The goal of my individual exploration is to challenge the public’s ideas and perceptions surrounding guns. Gun violence, while disturbing, is something that has become quite normalized in our society. We are saddened to hear about an accidental shooting where a child was killed, but not surprised.
In the 1990s, anti-smoking campaigns were successful in catalyzing social and cultural change. The behavior and perception surrounding smoking, which was just as, if not more, normalized as guns are today, changed dramatically in a short amount of time. This public health campaign was successful in causing the public to consider smoking in a new way. What began as a series of images showing the harmful health effects of smoking led to laws regarding smoking in public places.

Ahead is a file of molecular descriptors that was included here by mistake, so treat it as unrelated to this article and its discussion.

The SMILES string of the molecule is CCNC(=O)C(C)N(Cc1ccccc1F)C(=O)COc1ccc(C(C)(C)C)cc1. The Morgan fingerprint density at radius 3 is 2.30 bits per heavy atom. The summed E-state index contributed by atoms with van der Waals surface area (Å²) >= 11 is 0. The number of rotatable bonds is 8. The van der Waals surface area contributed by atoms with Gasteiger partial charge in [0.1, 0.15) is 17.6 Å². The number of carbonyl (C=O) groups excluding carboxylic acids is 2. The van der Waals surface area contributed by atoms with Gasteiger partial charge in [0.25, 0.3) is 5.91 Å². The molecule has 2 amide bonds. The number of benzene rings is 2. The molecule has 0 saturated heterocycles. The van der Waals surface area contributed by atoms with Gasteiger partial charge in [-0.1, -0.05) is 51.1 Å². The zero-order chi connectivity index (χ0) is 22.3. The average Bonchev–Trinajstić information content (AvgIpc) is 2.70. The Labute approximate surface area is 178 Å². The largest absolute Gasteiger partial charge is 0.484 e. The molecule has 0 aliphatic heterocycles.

My goal is to use the methods involved in the anti-smoking campaigns to create a similar public health campaign around guns and gun safety. How would the world look if everyone had a gun? If no one had a gun? How will a child who has been shot look in 10 years? How would future Americans look if we became better physically adapted to use a gun? To avoid gunshots? How can statistics be emphasized in surprising or exaggerated ways to spark debate, questions, discussion?
Through the creation of a public health campaign, I hope to challenge the existing thoughts and perceptions surrounding guns and gun safety and begin to understand whether such a strategy can lead to cultural and behavioral change.